A world map of private islands (some are a steal!)
An island is a whole world in manageable miniature. That’s why in fiction, they’re the ideal setting for controlled experiments, be it in political philosophy (Utopia), platitudinous piracy (Treasure Island) or problematic paleogenetics (Isla Nublar).
Real islands too kindle the imagination. You don’t need to be a cartography buff, but it helps. Either way, whether traced on a map or visited in person, there’s something irresistible about the arbitrary confines of an island. Is it the promise of solitude, the potential for peace of mind?
Perhaps it is the illusion that you are World King, even if that world can be circumambulated in an hour. For some, however, that illusion comes with a very tangible attribute – a title deed.
Where are the oligarch islands?
Scattered around the world are islands small enough (or with owners rich enough) to come with a ‘keep off’ sign; these are essentially private yachts permanently anchored to the ocean floor, isolated from the rest of us by the water that laps their shores. This map shows a fair selection of these private islands, fringing the coasts of the world’s continents.
Some coasts more than others, though. The map’s legend conveniently covers Eastern Europe, Russia and China. Does the legacy of communism mean these countries frown upon oligarchs owning entire islands?
Conversely, there are clearly a number of private island hotspots around the world:
Putting the Bahamas on the map
- The entire eastern seaboard of North America is dotted with private islands, from Nova Scotia in the north all the way down to the Florida Keys.
- Perhaps the only time the Bahamas get an outsized spot on a world map; Florida’s neighbor is teeming with private islands – including one of the cheapest and one of the most expensive on the map. The rest of the Caribbean is not doing too badly either.
- Here’s looking at you, Central America. Is that flock of private dots entirely contained within Belize, or is there spillage into Mexico?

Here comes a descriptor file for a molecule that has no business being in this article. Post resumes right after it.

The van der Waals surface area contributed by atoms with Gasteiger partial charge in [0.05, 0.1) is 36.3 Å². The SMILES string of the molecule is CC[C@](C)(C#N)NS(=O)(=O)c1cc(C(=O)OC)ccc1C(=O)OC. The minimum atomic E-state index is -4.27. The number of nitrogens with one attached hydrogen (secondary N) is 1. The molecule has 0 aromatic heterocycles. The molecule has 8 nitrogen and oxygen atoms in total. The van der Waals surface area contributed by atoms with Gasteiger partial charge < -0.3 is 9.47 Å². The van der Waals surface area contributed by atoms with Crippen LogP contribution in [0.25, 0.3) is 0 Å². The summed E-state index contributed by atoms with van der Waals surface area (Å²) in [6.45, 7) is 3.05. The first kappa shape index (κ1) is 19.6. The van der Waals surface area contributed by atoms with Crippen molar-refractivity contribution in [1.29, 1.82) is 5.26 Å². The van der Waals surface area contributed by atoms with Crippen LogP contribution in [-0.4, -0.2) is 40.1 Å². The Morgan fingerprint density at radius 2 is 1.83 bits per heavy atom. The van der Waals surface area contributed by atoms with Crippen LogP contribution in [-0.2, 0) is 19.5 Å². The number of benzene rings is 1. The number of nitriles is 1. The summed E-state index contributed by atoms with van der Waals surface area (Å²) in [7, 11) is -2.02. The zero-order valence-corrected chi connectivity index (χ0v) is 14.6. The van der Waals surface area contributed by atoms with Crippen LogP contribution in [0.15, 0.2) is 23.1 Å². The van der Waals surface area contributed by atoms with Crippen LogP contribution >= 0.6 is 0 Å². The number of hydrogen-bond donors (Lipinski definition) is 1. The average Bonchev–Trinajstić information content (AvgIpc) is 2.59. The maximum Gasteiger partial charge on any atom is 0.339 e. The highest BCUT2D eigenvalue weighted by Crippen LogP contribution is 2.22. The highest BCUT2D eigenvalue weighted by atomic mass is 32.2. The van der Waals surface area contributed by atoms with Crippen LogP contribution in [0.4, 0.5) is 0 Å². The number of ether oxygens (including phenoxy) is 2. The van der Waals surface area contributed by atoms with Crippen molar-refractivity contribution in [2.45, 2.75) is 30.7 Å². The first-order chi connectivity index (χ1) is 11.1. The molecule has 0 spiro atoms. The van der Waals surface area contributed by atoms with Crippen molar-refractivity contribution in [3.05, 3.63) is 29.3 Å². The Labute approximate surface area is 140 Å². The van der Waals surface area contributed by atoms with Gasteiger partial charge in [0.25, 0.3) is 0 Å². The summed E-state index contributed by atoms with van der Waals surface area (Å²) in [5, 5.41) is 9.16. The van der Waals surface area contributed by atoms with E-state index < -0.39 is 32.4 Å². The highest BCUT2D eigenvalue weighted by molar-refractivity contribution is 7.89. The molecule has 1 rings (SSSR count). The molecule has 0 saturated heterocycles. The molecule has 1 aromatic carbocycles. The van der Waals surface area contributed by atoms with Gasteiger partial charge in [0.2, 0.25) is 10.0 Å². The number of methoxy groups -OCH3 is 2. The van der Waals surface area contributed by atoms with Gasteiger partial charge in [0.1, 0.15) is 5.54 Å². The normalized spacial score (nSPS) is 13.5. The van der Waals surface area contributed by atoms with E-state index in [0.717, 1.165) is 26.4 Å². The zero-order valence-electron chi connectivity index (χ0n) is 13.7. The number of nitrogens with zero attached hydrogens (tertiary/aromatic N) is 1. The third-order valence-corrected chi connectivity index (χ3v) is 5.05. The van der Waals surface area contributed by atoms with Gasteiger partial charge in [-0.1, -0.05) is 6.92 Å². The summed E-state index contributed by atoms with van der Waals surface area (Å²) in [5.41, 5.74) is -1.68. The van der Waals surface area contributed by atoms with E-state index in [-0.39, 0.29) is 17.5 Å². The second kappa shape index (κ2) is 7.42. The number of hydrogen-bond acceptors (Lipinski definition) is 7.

Feature from the Venice Lagoon
- A nice collection of dots along the North America’s West Coast, but more surprising is the congregation of private islands in Ontario.
- In South America, a striking collection of big’uns, with Brazil’s Ilha das Pacas taking the cake.
- In Europe, there’s an abundance of private islands in southern Sweden, Italy but especially Greece.
- As one might expect, the combination of excellent climate and a multitude of paradise-like islands and atols in the Pacific puts those islands nations prominent on this map.
Private paradise or private prison?
The islands on the map, which dates from 2015, are color-coded for price. From lightest green: up to €5/m2 ($4.6/sq yd) to darkest: €500-€5,000/m2 ($464-$4,642/sq yd). Their size on the map reflects actual size: Brazil’s Ilha das Pacas, the largest island on the map, is about 150 km2 (60 sq mi) – about three times the size of Manhattan.
Owning your own private island doesn’t have to break the bank. The five cheapest islands, labelled in blue, range from €37,000 ($41,000) for Small Island, USA to €53,000 ($59,000) for Forbes Island, Canada (the latter with some forest property on the mainland thrown in).
On the other hand, if you do have the do re mi, here’s where you could spend it on:
- Cave Cay in the Bahamas. You get change for €83 million (app. $92m)
- Macapule Island, Mexico: not even €88 million ($98m)
- A collection of three Mexican islands, Venado, Pajaros and Los Lobos. Yours for €92 million ($102m)
- Pumpkin Key, Florida. A mere €101 million ($112m)
- Rangyai Island, off Phuket in Thailand: just over €147 million ($163m).
As mentioned, the map is a few years old. But don’t worry, there are still islands for sale. Hen Island, Ontario can be yours for under $26,000. At the other end of the spectrum, Rangyai is still for sale. Same price (or best offer).
Map reproduced with kind permission by TD Architects. Image found here.
This article was reprinted with permission of Big Think, where it was originally published.